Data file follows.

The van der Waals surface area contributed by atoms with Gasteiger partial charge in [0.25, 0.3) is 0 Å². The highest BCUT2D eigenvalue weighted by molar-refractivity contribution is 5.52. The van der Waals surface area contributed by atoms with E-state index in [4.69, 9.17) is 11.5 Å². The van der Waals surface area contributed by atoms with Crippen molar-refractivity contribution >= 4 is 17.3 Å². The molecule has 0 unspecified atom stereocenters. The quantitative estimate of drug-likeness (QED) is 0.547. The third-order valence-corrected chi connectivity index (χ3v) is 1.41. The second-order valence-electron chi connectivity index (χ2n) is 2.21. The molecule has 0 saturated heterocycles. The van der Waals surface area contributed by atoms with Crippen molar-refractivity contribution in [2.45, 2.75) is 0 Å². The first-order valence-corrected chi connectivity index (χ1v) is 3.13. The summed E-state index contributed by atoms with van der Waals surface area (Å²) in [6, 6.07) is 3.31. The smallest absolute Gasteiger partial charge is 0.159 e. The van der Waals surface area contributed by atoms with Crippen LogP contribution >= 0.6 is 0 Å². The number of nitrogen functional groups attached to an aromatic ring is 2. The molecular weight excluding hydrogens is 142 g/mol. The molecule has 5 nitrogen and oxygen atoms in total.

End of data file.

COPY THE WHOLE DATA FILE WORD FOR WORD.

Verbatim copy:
The van der Waals surface area contributed by atoms with Gasteiger partial charge in [0.25, 0.3) is 0 Å². The highest BCUT2D eigenvalue weighted by molar-refractivity contribution is 5.52. The van der Waals surface area contributed by atoms with E-state index in [4.69, 9.17) is 11.5 Å². The van der Waals surface area contributed by atoms with Crippen molar-refractivity contribution >= 4 is 17.3 Å². The molecule has 0 unspecified atom stereocenters. The quantitative estimate of drug-likeness (QED) is 0.547. The third-order valence-corrected chi connectivity index (χ3v) is 1.41. The second-order valence-electron chi connectivity index (χ2n) is 2.21. The molecule has 0 saturated heterocycles. The van der Waals surface area contributed by atoms with Crippen molar-refractivity contribution in [2.45, 2.75) is 0 Å². The first-order valence-corrected chi connectivity index (χ1v) is 3.13. The summed E-state index contributed by atoms with van der Waals surface area (Å²) in [6, 6.07) is 3.31. The smallest absolute Gasteiger partial charge is 0.159 e. The van der Waals surface area contributed by atoms with Crippen LogP contribution >= 0.6 is 0 Å². The number of nitrogen functional groups attached to an aromatic ring is 2. The molecular weight excluding hydrogens is 142 g/mol. The molecule has 5 nitrogen and oxygen atoms in total.